UGG! Real or fake? How to avoid ending up with counterfeits

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Everyone wants a deal. And if you're going to want one on a pair of UGG Australia brand boots (actually a U.S. company called Deckers Outdoor) you better be pretty careful about where you buy them.

UGG announced this week that they are suing 15 alleged purveyors of counterfeit UGGs. Some of the sites selling fake UGGs actually ship from China. That they actually ship is a victory by itself. But what you get is an obvious knock-off that scarcely resembles something from the trendy line of boots, some of which can set you back a couple of hundred bucks if you buy them legitimately.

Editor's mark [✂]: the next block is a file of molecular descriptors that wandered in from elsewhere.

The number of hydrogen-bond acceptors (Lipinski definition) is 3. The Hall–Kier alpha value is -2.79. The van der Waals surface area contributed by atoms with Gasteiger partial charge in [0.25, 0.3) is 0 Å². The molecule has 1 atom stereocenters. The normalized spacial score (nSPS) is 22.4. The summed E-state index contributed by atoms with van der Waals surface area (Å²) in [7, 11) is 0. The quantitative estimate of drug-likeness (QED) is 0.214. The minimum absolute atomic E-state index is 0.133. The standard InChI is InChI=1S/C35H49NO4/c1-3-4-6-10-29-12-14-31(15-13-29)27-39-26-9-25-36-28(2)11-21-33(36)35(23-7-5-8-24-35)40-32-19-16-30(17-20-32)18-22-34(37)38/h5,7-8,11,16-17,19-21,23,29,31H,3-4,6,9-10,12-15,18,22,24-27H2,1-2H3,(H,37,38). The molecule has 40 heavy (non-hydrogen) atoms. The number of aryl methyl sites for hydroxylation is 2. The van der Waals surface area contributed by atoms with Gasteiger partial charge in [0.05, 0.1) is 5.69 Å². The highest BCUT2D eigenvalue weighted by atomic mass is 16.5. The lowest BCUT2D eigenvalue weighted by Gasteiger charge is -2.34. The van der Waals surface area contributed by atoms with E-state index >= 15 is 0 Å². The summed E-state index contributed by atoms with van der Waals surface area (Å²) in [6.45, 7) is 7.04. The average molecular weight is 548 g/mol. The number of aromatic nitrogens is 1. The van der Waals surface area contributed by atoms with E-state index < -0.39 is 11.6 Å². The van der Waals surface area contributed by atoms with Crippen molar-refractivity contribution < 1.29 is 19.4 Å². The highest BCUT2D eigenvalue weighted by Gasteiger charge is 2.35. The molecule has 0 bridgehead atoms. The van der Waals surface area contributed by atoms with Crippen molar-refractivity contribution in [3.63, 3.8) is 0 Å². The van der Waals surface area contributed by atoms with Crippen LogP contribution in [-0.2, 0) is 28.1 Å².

Even though some of the sites are particularly sketchy -- with prices in foreign currencies and descriptions in some strange English variant -- bargain hunters still send their money to them.

UGG has a site dedicated to helping people sort out fake from real. A limited group of retailers and an even more limited group of online sellers legitimately carry the pricey UGG brand, making them a prime target for counterfeiters.

If you really need a pair of UGGs this year, and you don't want to get stuck with a phony, make sure you're buying from a legitimate seller.

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